I'm curious what today's service will yield.  I hope we love it and feel at home and continue there until the end of time.  But, I'm not getting my hopes up because is so difficult, and it leaves me wishing we'd raised our family as good Episcopalians, never considering another church life, always happy with the pipe organ, real wine with the Eucharist and the Passing of the Peace, instead of the seemingly endless, always uncomfortable for introverts, greeting time.

Last night at Orange Leaf [a frozen yogurt place, if you don't live in LEX], we noticed a young man with the name of the church we're visiting today on his t-shirt.  [Could this be a sign????]  My husband called him over and asked about the church.  The guy only gave a raving report about how great it is.  He also mentioned he's a college student and doesn't often get up early enough on Sundays for church........

Tuesday, August 21, 2012

camping w/dogs

If you pay attention, you can overhear a lot.  For instance, I’m listening right now while a woman tells another woman how her cat recently had to be put down.  I’m sitting in my van, in the Lexington Music Academy parking lot.  The woman who didn’t just lose her cat invited the pet mourner to eat dinner (her treat) out with her and her kids.  The mourner turned her down.  Despite my desire to shout out my window, “I’m free for a little over an hour.  I could join you,” I did not.  Instead I stayed put and began this blog entry.  

Our family went camping this weekend.  Speaking of animals, we camped at the Kentucky Horse Park.  Despite the availability of all things horse at the park, we chose the campground due to the proximity to our home, the pool, and the overall niceness of the facilities.
We, along with most all of our fellow Horse Park campers, took along our dog.  For whatever reason, it seems,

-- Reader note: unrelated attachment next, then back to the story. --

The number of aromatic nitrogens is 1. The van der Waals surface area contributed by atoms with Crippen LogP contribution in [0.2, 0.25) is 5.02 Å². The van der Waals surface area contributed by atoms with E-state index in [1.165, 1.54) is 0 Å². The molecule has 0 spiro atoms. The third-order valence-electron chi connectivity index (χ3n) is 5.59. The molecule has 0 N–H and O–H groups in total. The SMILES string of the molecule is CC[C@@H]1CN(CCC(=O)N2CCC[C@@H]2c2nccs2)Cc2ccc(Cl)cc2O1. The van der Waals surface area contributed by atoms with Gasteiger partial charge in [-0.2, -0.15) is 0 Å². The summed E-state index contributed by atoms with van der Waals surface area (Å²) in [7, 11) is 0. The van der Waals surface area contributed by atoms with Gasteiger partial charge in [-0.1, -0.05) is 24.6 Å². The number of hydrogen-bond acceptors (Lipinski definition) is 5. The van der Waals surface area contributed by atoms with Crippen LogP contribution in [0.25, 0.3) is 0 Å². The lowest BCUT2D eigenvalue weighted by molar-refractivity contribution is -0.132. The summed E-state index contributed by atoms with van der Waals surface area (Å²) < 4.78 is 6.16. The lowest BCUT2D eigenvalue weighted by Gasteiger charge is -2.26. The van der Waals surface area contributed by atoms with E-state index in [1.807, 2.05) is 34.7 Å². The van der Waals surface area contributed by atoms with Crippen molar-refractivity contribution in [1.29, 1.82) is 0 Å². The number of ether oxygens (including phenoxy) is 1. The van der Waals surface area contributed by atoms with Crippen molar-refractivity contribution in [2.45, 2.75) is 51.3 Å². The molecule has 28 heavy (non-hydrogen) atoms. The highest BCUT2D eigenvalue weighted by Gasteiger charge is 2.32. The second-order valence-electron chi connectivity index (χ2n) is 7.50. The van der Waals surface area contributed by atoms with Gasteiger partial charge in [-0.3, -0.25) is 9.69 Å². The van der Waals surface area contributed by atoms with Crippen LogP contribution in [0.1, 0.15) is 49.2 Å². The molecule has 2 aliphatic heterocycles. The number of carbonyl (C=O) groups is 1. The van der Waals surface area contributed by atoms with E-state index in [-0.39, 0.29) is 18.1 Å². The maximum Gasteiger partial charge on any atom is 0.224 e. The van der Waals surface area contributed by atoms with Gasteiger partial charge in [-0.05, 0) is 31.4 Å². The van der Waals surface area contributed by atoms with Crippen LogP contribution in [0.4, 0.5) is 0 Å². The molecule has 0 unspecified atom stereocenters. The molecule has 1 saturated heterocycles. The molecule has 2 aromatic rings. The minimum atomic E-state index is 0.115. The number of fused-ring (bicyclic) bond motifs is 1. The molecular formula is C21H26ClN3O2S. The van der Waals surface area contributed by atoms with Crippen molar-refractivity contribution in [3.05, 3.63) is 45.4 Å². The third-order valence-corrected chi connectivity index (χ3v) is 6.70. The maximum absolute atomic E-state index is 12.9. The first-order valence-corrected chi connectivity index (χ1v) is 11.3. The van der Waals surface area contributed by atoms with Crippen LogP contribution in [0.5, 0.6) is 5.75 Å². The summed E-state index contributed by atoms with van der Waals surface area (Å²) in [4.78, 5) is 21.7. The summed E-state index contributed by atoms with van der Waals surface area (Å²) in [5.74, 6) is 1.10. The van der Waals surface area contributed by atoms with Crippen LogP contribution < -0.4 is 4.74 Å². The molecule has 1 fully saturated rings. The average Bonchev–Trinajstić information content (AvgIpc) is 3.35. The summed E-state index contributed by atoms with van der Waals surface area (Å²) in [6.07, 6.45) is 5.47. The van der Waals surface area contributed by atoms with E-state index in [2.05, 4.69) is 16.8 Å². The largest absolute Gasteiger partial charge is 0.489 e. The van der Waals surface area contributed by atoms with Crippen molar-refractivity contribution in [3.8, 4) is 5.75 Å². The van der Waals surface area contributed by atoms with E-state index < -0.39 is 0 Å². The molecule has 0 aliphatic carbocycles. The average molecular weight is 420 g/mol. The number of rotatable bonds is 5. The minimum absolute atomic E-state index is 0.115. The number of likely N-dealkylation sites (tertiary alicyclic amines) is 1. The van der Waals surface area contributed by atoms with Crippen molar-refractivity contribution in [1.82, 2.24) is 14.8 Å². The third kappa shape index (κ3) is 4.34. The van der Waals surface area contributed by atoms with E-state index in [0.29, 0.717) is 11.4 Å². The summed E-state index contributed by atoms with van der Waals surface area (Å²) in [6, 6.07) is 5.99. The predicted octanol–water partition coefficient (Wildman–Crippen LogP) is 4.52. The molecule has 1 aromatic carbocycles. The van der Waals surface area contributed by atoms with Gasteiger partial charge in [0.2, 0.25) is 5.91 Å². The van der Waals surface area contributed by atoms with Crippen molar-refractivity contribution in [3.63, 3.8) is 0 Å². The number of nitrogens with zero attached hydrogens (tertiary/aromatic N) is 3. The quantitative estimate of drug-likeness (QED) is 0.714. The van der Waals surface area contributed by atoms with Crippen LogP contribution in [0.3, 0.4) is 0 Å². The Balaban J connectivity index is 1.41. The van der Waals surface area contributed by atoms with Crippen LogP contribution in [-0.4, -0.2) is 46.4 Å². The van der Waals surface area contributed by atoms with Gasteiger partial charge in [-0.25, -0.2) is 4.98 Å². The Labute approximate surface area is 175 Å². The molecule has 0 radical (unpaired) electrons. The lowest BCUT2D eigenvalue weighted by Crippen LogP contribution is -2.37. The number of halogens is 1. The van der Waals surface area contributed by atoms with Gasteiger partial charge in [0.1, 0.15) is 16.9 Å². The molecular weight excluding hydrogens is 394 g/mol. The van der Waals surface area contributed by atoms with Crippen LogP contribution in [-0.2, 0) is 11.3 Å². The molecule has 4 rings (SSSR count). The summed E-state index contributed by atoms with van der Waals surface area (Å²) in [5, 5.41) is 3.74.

camping people = dog people  
Our dog, who is a full blooded female beagle named CJ, is now 11 years old.  She has entered full blown senior citizen mode, complete with arthritis and a personality that reads, “I’m old and I can now do as I please.  Even if that means growling.”  CJ also suffers from allergies and a severe case of the, shall we say, “snots”.  

We found on this camping trip CJ is not above the snarling bite.  She’s never been a biter, and has always been fairly sweet when meeting humans outside our family.  Well, those days seem to be over.  Twice she acted as an aggressor.  

Fortunately we have a pop-up trailer, and CJ can relax inside when she becomes haggard of being outdoors.  Or when we’re ready to catch a break from her allergy caused itching fits and snots.  I believe she was in the trailer when Killer the Seeing Eye Dog and his visually impaired master approached our campsite.

We were enjoying our campfire, having just finished our smores.  We’d noticed the man earlier in the day.  His dog, who I’ll from now on refer to as KSED (short for Killer the Seeing……) didn’t seem like your normal service animal.  He acted a little scattered and un-business like.  Although he did look like your typical Seeing Eye Dog, beings he’s a golden retriever.

Well, as you can imagine, since we were enjoying our campfire on an August night, it was dark.  KSED and his master slowly meandered towards our site, seemingly from the restroom, which was somewhat close by.  KSED’s master kept saying “trailer”, over and over to KSED.  KSED must have thought our trailer was the one he was referring to.  

When I realized he was getting pretty close to us, I said, “hello”.  The man replied, then quickly informed us he was looking for his trailer, not ours.  My husband Chip quickly stated we could help him.  I jumped up, ready to lend a hand.  Or shall I say, guidance.  I asked what his dog’s name is.  “Killer” was his reply, as he laughed in an odd fashion.   Much like you probably do, I found Killer an unusual name for a guide dog.  How about Rex or Buddy or maybe even George?  But Killer?  That’s almost creepy, or I suppose cute, in a different sort of way.  

Because we’d seen KSED and his master earlier in the day, while the sun was still shining, I knew where to lead them back to.  As we got closer, another camper in their party saw us, and began speaking loudly at KSED’s master.  When they got close enough to reunite, I headed back to our spot, happy to be helpful.

I’d be remiss if I didn’t mention the female camper in KSED and his master’s party had long, blue hair.  Mind you, these folks were all way past 50 years old.  Her hair naturally would have been gray.  Yet it was a nice shade of Kentucky blue.  Very interesting people.  

Other interesting people we came across, who may or may not have had their dogs along: